A persistent rumour arose that Victoria Gillick disliked having her name associated with the assessment of children’s capacity, but an editorial in the BMJ from 2006 claimed that Gillick said that she “has never suggested to anyone, publicly or privately, that [she] disliked being associated with the term ‘Gillick competent'”.

Fraser Guidelines

It is lawful for doctors to provide contraceptive advice and treatment without parental consent providing certain criteria are met. These criteria, known as the Fraser guidelines, were laid down by Lord Fraser in the Gillick decision and require the professional to be satisfied that:

  • The young person will understand the professional’s advice;
  • The young person cannot be persuaded to inform their parents;
  • The young person is likely to begin, or to continue having, sexual intercourse with or without contraceptive treatment;
  • Unless the young person receives contraceptive treatment, their physical or mental health, or both, are likely to suffer; and
  • The young person’s best interests require them to receive contraceptive advice or treatment with or without parental consent.

Although these criteria specifically refer to contraception, the principles are deemed to apply to other treatments, including abortion. Although the judgment in the House of Lords referred specifically to doctors, it is considered by the Royal College of Obstetricians and Gynaecologists (RCOG) to apply to other health professionals, “including general practitioners, gynaecologists, nurses, and practitioners in community contraceptive clinics, sexual health clinics and hospital services”. It may also be interpreted as covering youth workers and health promotion workers who may be giving contraceptive advice and condoms to young people under 16, but this has not been tested in court.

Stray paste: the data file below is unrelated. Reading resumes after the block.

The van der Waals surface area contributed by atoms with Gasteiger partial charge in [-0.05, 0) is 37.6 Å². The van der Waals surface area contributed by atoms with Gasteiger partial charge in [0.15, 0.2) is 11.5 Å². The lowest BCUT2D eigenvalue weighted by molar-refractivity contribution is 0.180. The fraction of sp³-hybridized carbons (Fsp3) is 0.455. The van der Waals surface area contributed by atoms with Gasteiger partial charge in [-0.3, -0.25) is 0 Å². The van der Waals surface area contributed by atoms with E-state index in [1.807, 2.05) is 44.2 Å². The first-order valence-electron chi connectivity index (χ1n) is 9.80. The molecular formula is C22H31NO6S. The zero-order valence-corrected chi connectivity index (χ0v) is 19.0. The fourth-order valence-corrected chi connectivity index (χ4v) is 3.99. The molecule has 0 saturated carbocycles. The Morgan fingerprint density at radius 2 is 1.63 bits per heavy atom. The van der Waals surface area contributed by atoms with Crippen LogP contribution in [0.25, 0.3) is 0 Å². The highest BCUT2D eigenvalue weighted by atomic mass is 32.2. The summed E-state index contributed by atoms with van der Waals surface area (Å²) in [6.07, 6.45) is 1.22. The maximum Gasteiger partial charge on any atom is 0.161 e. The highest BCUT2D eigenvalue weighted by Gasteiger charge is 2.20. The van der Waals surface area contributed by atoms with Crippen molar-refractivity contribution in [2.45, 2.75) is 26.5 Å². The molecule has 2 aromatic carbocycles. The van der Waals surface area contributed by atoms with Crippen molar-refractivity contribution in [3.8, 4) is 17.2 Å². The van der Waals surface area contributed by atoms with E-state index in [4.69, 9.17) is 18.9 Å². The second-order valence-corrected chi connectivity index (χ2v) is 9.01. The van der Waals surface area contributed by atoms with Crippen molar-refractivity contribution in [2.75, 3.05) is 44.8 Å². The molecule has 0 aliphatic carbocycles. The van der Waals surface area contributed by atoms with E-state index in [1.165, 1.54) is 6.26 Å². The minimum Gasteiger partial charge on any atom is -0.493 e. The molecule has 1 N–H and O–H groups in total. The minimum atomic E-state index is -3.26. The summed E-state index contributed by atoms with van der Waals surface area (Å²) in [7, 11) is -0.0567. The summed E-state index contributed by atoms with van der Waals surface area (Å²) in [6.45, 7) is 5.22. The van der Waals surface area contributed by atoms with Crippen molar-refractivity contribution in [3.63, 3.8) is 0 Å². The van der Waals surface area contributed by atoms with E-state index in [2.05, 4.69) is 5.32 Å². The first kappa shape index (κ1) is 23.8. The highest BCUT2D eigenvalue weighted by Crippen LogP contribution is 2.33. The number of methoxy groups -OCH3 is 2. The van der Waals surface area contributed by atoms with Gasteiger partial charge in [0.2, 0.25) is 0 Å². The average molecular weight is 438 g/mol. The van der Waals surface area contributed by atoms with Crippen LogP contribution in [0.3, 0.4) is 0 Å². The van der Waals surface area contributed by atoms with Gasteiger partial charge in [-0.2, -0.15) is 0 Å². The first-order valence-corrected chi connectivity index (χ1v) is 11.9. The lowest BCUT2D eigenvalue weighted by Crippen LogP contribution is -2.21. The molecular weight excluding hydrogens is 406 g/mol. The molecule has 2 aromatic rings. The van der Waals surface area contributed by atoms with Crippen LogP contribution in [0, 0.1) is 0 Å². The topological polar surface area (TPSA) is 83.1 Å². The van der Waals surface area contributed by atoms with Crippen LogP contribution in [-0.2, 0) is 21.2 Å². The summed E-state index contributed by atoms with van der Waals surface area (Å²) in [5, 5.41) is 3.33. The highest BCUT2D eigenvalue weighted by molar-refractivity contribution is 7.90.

If a person under the age of 18 refuses to consent to treatment, it is possible in some cases for their parents or the courts to overrule their decision. However, this right can be exercised only on the basis that the welfare of the young person is paramount. In this context, welfare does not simply mean their physical health. The psychological effect of having the decision overruled would have to be taken into account and would normally be an option only when the young person was thought likely to suffer “grave and irreversible mental or physical harm”. Usually, when a parent wants to overrule a young person’s decision to refuse treatment, health professionals will apply to the courts for a final decision.

An interesting aside to the Fraser guidelines is that many[weasel words] regard Lord Scarman’s judgment as the leading judgement in the case, but because Lord Fraser’s judgement was shorter and set out in more specific terms – and in that sense more accessible to health and welfare professionals – it is his judgement that has been reproduced as containing the core principles, as for example cited in the RCOG circular.

What is Mental Health Law?

Introduction

Mental health law includes a wide variety of legal topics and pertain to people with a diagnosis or possible diagnosis of a mental health condition, and to those involved in managing or treating such people. Laws that relate to mental health include:

  • Employment laws, including laws that prohibit employment discrimination on the basis of a mental health condition, require reasonable accommodations in the workplace, and provide mental health-related leave;
  • Insurance laws, including laws governing mental health coverage by medical insurance plans, disability insurance, workers compensation, and Social Security Disability Insurance;
  • Housing laws, including housing discrimination and zoning;
  • Education laws, including laws that prohibit discrimination, and laws that require reasonable accommodations, equal access to programmes and services, and free appropriate public education;
  • Laws that provide a right to treatment;
  • Involuntary commitment and guardianship laws;
  • Laws governing treatment professionals, including licensing laws, confidentiality, informed consent, and medical malpractice;